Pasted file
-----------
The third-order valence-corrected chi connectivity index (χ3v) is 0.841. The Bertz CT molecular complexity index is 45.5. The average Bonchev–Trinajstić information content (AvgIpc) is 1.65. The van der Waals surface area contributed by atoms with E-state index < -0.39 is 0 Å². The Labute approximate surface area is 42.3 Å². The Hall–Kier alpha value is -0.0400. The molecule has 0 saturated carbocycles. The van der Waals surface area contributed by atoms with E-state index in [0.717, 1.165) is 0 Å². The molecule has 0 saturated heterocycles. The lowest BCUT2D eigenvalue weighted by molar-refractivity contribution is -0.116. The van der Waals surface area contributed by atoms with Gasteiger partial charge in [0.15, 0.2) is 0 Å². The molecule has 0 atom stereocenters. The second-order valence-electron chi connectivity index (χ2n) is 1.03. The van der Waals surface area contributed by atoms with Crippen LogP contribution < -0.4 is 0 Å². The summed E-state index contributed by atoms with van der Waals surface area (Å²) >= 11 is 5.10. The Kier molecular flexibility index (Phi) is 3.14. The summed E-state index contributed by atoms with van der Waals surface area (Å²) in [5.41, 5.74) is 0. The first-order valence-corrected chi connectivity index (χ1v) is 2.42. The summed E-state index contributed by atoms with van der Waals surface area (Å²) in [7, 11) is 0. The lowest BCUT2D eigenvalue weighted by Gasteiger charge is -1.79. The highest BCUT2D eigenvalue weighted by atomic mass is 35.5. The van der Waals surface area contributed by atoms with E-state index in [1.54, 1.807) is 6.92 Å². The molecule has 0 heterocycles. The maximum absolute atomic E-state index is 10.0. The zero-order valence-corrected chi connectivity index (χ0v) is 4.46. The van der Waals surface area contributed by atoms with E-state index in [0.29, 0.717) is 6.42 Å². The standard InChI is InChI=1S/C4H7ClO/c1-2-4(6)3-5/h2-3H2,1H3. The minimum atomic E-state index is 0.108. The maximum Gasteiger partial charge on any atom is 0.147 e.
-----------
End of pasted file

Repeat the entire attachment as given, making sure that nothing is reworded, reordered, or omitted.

The third-order valence-corrected chi connectivity index (χ3v) is 0.841. The Bertz CT molecular complexity index is 45.5. The average Bonchev–Trinajstić information content (AvgIpc) is 1.65. The van der Waals surface area contributed by atoms with E-state index < -0.39 is 0 Å². The Labute approximate surface area is 42.3 Å². The Hall–Kier alpha value is -0.0400. The molecule has 0 saturated carbocycles. The van der Waals surface area contributed by atoms with E-state index in [0.717, 1.165) is 0 Å². The molecule has 0 saturated heterocycles. The lowest BCUT2D eigenvalue weighted by molar-refractivity contribution is -0.116. The van der Waals surface area contributed by atoms with Gasteiger partial charge in [0.15, 0.2) is 0 Å². The molecule has 0 atom stereocenters. The second-order valence-electron chi connectivity index (χ2n) is 1.03. The van der Waals surface area contributed by atoms with Crippen LogP contribution < -0.4 is 0 Å². The summed E-state index contributed by atoms with van der Waals surface area (Å²) >= 11 is 5.10. The Kier molecular flexibility index (Phi) is 3.14. The summed E-state index contributed by atoms with van der Waals surface area (Å²) in [5.41, 5.74) is 0. The first-order valence-corrected chi connectivity index (χ1v) is 2.42. The summed E-state index contributed by atoms with van der Waals surface area (Å²) in [7, 11) is 0. The lowest BCUT2D eigenvalue weighted by Gasteiger charge is -1.79. The highest BCUT2D eigenvalue weighted by atomic mass is 35.5. The van der Waals surface area contributed by atoms with E-state index in [1.54, 1.807) is 6.92 Å². The molecule has 0 heterocycles. The maximum absolute atomic E-state index is 10.0. The zero-order valence-corrected chi connectivity index (χ0v) is 4.46. The van der Waals surface area contributed by atoms with E-state index in [0.29, 0.717) is 6.42 Å². The standard InChI is InChI=1S/C4H7ClO/c1-2-4(6)3-5/h2-3H2,1H3. The minimum atomic E-state index is 0.108. The maximum Gasteiger partial charge on any atom is 0.147 e.